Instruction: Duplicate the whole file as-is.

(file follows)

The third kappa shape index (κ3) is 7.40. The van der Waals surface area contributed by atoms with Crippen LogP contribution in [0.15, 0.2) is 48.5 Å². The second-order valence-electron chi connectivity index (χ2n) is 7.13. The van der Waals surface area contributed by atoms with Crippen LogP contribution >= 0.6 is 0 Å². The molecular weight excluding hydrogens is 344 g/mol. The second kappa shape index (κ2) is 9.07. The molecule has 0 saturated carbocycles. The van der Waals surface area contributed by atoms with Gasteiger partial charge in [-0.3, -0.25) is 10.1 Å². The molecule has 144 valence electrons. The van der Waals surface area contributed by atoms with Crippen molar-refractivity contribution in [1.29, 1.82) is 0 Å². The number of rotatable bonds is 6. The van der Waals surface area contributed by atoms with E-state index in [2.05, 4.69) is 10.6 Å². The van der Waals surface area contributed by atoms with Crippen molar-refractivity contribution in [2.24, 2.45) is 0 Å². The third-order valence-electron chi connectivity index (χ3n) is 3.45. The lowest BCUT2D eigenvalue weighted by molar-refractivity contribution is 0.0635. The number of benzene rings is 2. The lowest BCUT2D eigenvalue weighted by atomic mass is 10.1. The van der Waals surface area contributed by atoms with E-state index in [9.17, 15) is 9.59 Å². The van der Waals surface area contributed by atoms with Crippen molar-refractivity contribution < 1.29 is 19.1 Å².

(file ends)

The third kappa shape index (κ3) is 7.40. The van der Waals surface area contributed by atoms with Crippen LogP contribution in [0.15, 0.2) is 48.5 Å². The second-order valence-electron chi connectivity index (χ2n) is 7.13. The van der Waals surface area contributed by atoms with Crippen LogP contribution >= 0.6 is 0 Å². The molecular weight excluding hydrogens is 344 g/mol. The second kappa shape index (κ2) is 9.07. The molecule has 0 saturated carbocycles. The van der Waals surface area contributed by atoms with Gasteiger partial charge in [-0.3, -0.25) is 10.1 Å². The molecule has 144 valence electrons. The van der Waals surface area contributed by atoms with Crippen molar-refractivity contribution in [1.29, 1.82) is 0 Å². The number of rotatable bonds is 6. The van der Waals surface area contributed by atoms with E-state index in [2.05, 4.69) is 10.6 Å². The van der Waals surface area contributed by atoms with Crippen molar-refractivity contribution in [2.24, 2.45) is 0 Å². The third-order valence-electron chi connectivity index (χ3n) is 3.45. The lowest BCUT2D eigenvalue weighted by molar-refractivity contribution is 0.0635. The number of benzene rings is 2. The lowest BCUT2D eigenvalue weighted by atomic mass is 10.1. The van der Waals surface area contributed by atoms with E-state index in [9.17, 15) is 9.59 Å². The van der Waals surface area contributed by atoms with Crippen molar-refractivity contribution < 1.29 is 19.1 Å².